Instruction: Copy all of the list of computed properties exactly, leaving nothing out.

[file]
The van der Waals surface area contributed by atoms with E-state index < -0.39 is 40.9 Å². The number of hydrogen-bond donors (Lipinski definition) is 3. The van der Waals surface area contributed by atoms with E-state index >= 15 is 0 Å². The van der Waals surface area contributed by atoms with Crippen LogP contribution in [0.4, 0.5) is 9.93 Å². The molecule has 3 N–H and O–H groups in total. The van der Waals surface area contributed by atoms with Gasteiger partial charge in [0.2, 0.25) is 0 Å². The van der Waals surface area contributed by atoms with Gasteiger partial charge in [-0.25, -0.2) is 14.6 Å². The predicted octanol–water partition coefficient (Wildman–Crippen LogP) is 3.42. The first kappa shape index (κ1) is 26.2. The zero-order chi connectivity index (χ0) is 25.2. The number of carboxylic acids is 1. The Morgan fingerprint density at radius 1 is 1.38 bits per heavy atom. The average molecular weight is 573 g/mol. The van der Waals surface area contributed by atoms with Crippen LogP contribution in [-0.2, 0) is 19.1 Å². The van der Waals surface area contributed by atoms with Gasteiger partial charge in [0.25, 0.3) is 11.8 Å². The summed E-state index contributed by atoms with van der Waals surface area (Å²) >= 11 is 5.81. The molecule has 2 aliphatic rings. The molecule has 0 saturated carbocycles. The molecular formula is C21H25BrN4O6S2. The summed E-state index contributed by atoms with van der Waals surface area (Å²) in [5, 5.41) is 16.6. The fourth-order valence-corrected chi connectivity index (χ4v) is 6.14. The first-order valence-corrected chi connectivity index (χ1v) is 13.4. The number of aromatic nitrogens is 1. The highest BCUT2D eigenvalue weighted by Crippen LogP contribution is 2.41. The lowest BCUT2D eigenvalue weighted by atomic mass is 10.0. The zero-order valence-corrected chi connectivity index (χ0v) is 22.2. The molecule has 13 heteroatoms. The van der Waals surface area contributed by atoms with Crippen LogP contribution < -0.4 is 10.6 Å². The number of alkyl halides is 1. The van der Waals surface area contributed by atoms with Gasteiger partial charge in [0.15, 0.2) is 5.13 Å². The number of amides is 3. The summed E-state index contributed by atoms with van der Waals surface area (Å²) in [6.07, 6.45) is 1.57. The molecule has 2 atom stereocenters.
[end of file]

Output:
The van der Waals surface area contributed by atoms with E-state index < -0.39 is 40.9 Å². The number of hydrogen-bond donors (Lipinski definition) is 3. The van der Waals surface area contributed by atoms with E-state index >= 15 is 0 Å². The van der Waals surface area contributed by atoms with Crippen LogP contribution in [0.4, 0.5) is 9.93 Å². The molecule has 3 N–H and O–H groups in total. The van der Waals surface area contributed by atoms with Gasteiger partial charge in [0.2, 0.25) is 0 Å². The van der Waals surface area contributed by atoms with Gasteiger partial charge in [-0.25, -0.2) is 14.6 Å². The predicted octanol–water partition coefficient (Wildman–Crippen LogP) is 3.42. The first kappa shape index (κ1) is 26.2. The zero-order chi connectivity index (χ0) is 25.2. The number of carboxylic acids is 1. The Morgan fingerprint density at radius 1 is 1.38 bits per heavy atom. The average molecular weight is 573 g/mol. The van der Waals surface area contributed by atoms with Crippen LogP contribution in [-0.2, 0) is 19.1 Å². The van der Waals surface area contributed by atoms with Gasteiger partial charge in [0.25, 0.3) is 11.8 Å². The summed E-state index contributed by atoms with van der Waals surface area (Å²) >= 11 is 5.81. The molecule has 2 aliphatic rings. The molecule has 0 saturated carbocycles. The molecular formula is C21H25BrN4O6S2. The summed E-state index contributed by atoms with van der Waals surface area (Å²) in [5, 5.41) is 16.6. The fourth-order valence-corrected chi connectivity index (χ4v) is 6.14. The first-order valence-corrected chi connectivity index (χ1v) is 13.4. The number of aromatic nitrogens is 1. The highest BCUT2D eigenvalue weighted by Crippen LogP contribution is 2.41. The lowest BCUT2D eigenvalue weighted by atomic mass is 10.0. The zero-order valence-corrected chi connectivity index (χ0v) is 22.2. The molecule has 13 heteroatoms. The van der Waals surface area contributed by atoms with Crippen LogP contribution < -0.4 is 10.6 Å². The number of alkyl halides is 1. The van der Waals surface area contributed by atoms with Gasteiger partial charge in [0.15, 0.2) is 5.13 Å². The number of amides is 3. The summed E-state index contributed by atoms with van der Waals surface area (Å²) in [6.07, 6.45) is 1.57. The molecule has 2 atom stereocenters.